PRIVATE SCHOOLS GOING THE WAY OF VIRGIN AIRLINES?

Press Release 837

AUSTRALIAN COUNCIL FOR THE DEFENCE OF GOVERNMENT

SCHOOLS

PRESS RELEASE 837

PRIVATE SCHOOLS GOING THE WAY OF VIRGIN AIRLINES?

The plague has unearthed the faulty business plans and risk taking at public expense, not only of Virgin Airlines, but of the private education sector in Australia.

Given its $100 billion bank bailout for three years at 0.25% interest, the Reserve Bank appears to be predicting a prolonged and deep depression. So, the private market sector is screaming for ever more taxpayer funds.

Since emotional blackmail has always been the modus operandi of the private education sector, they are using one major argument that is geared to gain them access to the Federal Governments jobkeeper billions: making teachers redundant.

It will be very interesting to see whether our born again Keynesians in Canberra are prepared to bail these failed businesses out – again – or whether private schools that discriminate against children are more ‘essential’ than a second, competitive national airline. Perhaps our government, if they genuinely believe in the national interest, may finally realise that education ‘essential services’ lie with the public sector. As private school children turn up at the free secular and universal system, even if that is online, any taxpayer funding available should follow those children and their teachers into the ‘essential service’ system.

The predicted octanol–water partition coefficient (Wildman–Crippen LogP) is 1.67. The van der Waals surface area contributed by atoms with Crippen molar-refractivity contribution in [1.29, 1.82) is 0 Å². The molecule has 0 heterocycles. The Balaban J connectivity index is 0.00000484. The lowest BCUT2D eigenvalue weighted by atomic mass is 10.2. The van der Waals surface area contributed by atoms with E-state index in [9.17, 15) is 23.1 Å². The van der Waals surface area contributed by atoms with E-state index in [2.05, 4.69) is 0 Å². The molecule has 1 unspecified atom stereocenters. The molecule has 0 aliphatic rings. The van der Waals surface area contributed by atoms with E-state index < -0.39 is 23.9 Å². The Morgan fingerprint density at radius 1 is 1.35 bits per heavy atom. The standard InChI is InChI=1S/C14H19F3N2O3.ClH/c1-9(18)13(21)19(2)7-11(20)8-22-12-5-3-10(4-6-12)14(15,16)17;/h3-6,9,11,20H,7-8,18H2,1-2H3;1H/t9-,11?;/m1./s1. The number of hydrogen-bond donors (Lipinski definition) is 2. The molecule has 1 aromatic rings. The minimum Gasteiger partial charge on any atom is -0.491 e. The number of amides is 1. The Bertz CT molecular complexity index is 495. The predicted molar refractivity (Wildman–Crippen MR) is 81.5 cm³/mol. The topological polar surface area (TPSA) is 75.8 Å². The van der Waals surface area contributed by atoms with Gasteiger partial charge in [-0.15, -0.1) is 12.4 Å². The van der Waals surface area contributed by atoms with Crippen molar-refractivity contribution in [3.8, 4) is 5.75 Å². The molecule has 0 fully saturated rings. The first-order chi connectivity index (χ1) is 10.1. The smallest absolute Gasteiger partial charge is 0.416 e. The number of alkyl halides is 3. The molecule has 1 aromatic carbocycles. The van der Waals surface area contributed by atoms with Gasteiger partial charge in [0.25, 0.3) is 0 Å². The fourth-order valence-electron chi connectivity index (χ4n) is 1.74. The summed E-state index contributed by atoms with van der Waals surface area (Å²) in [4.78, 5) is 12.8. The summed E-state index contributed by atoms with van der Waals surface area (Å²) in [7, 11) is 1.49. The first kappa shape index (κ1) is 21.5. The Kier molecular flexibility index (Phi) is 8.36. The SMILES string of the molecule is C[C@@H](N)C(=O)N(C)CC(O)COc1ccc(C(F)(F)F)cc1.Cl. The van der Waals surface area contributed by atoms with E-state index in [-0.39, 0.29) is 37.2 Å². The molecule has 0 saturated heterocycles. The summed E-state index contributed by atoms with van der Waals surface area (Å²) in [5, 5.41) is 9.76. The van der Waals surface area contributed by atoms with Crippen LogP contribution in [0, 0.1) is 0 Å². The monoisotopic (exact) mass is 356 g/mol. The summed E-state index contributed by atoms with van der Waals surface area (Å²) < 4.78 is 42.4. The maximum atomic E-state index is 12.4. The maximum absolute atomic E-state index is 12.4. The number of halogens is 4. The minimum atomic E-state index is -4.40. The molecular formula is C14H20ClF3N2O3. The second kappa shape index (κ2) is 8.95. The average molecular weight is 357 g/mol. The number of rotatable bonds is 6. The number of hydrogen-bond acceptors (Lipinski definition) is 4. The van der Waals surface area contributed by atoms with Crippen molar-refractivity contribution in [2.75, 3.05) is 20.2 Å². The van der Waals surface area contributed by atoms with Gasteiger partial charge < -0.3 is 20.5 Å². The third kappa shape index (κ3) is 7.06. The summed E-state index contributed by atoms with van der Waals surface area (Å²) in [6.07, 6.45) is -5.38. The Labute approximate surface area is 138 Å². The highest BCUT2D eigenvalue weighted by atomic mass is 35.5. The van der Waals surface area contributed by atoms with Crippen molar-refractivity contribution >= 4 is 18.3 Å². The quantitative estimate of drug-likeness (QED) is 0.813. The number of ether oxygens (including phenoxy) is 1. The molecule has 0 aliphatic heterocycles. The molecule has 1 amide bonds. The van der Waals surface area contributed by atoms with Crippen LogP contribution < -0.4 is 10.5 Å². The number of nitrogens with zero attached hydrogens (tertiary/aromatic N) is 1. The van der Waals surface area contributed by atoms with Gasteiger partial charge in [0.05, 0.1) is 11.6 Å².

DOGS note that the government is on shaky ground. In a poll taken by the Age on a report on their lobbying, 76% voted against any further bailouts to private schools. The vast majority of comments were very antagonistic to the idea.

As one reader, who called himself Lord Reg said:

Yeah? Nah!

Madeleine Heffernan from the Age in her April 22 2020article , ‘Private Schools seek Taxpayer Bailout to stave off job cuts’ on private school lobbying reported:

Trevor Cobbold, national convenor of government-school lobby group Save our Schools, described non-government schools' request for emergency funding as opportunistic.

“It is incredible how often private school organisations will resort to any opportunity to gouge more money out of the taxpayer – drought, fires and now COVID-19,” Mr Cobbold said.

“Private school systems have billions in assets to provide security for loans to fund their operations. The Catholic school system has the massive wealth of the Catholic Church behind it to keep operating. They should postpone their multi-million dollar building plans to support their teachers.”

With Victoria’s one million students largely learning from home this term, private schools have also been inundated with requests for fee cuts to compensate for students not having access to school grounds and extra-curricular activities.

 

The plague has opened up a Pandora’s box of ideological proportions.

  • How private is private when the public pay for it – again, and yet again ?
  • Why should taxpayers fund again and again, failed business enterprises?
  • Should our children and teachers be at the mercy of private enterprise and the market laid up in heaven?

 

 

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